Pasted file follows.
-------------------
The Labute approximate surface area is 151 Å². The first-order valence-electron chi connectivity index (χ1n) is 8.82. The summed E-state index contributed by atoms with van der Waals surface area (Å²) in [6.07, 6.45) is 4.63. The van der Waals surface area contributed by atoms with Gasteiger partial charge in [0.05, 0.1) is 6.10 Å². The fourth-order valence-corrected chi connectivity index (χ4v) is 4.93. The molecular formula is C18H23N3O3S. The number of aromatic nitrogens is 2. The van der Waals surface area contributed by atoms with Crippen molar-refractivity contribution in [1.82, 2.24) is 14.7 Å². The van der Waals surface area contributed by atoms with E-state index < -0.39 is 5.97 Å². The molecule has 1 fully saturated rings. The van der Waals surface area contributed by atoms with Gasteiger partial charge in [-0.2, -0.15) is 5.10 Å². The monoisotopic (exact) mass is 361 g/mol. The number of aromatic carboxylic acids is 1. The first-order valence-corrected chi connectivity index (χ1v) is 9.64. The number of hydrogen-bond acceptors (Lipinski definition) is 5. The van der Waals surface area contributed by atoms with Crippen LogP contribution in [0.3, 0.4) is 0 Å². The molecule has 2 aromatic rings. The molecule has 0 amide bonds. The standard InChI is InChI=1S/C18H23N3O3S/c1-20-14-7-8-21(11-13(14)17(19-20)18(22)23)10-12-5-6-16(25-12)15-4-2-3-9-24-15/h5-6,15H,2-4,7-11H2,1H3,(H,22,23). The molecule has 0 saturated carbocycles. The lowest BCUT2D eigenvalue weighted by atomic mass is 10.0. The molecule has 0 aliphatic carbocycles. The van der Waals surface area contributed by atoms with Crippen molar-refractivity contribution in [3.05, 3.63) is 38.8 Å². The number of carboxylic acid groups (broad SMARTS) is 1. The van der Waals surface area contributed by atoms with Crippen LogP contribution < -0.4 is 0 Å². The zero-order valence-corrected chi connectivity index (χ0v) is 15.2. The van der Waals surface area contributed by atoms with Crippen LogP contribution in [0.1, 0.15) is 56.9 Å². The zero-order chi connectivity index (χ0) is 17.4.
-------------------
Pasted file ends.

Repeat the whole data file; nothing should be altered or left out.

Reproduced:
The Labute approximate surface area is 151 Å². The first-order valence-electron chi connectivity index (χ1n) is 8.82. The summed E-state index contributed by atoms with van der Waals surface area (Å²) in [6.07, 6.45) is 4.63. The van der Waals surface area contributed by atoms with Gasteiger partial charge in [0.05, 0.1) is 6.10 Å². The fourth-order valence-corrected chi connectivity index (χ4v) is 4.93. The molecular formula is C18H23N3O3S. The number of aromatic nitrogens is 2. The van der Waals surface area contributed by atoms with Crippen molar-refractivity contribution in [1.82, 2.24) is 14.7 Å². The van der Waals surface area contributed by atoms with E-state index < -0.39 is 5.97 Å². The molecule has 1 fully saturated rings. The van der Waals surface area contributed by atoms with Gasteiger partial charge in [-0.2, -0.15) is 5.10 Å². The monoisotopic (exact) mass is 361 g/mol. The number of aromatic carboxylic acids is 1. The first-order valence-corrected chi connectivity index (χ1v) is 9.64. The number of hydrogen-bond acceptors (Lipinski definition) is 5. The van der Waals surface area contributed by atoms with Crippen LogP contribution in [0.3, 0.4) is 0 Å². The molecule has 2 aromatic rings. The molecule has 0 amide bonds. The standard InChI is InChI=1S/C18H23N3O3S/c1-20-14-7-8-21(11-13(14)17(19-20)18(22)23)10-12-5-6-16(25-12)15-4-2-3-9-24-15/h5-6,15H,2-4,7-11H2,1H3,(H,22,23). The molecule has 0 saturated carbocycles. The lowest BCUT2D eigenvalue weighted by atomic mass is 10.0. The molecule has 0 aliphatic carbocycles. The van der Waals surface area contributed by atoms with Crippen molar-refractivity contribution in [3.05, 3.63) is 38.8 Å². The number of carboxylic acid groups (broad SMARTS) is 1. The van der Waals surface area contributed by atoms with Crippen LogP contribution < -0.4 is 0 Å². The zero-order valence-corrected chi connectivity index (χ0v) is 15.2. The van der Waals surface area contributed by atoms with Crippen LogP contribution in [0.1, 0.15) is 56.9 Å². The zero-order chi connectivity index (χ0) is 17.4.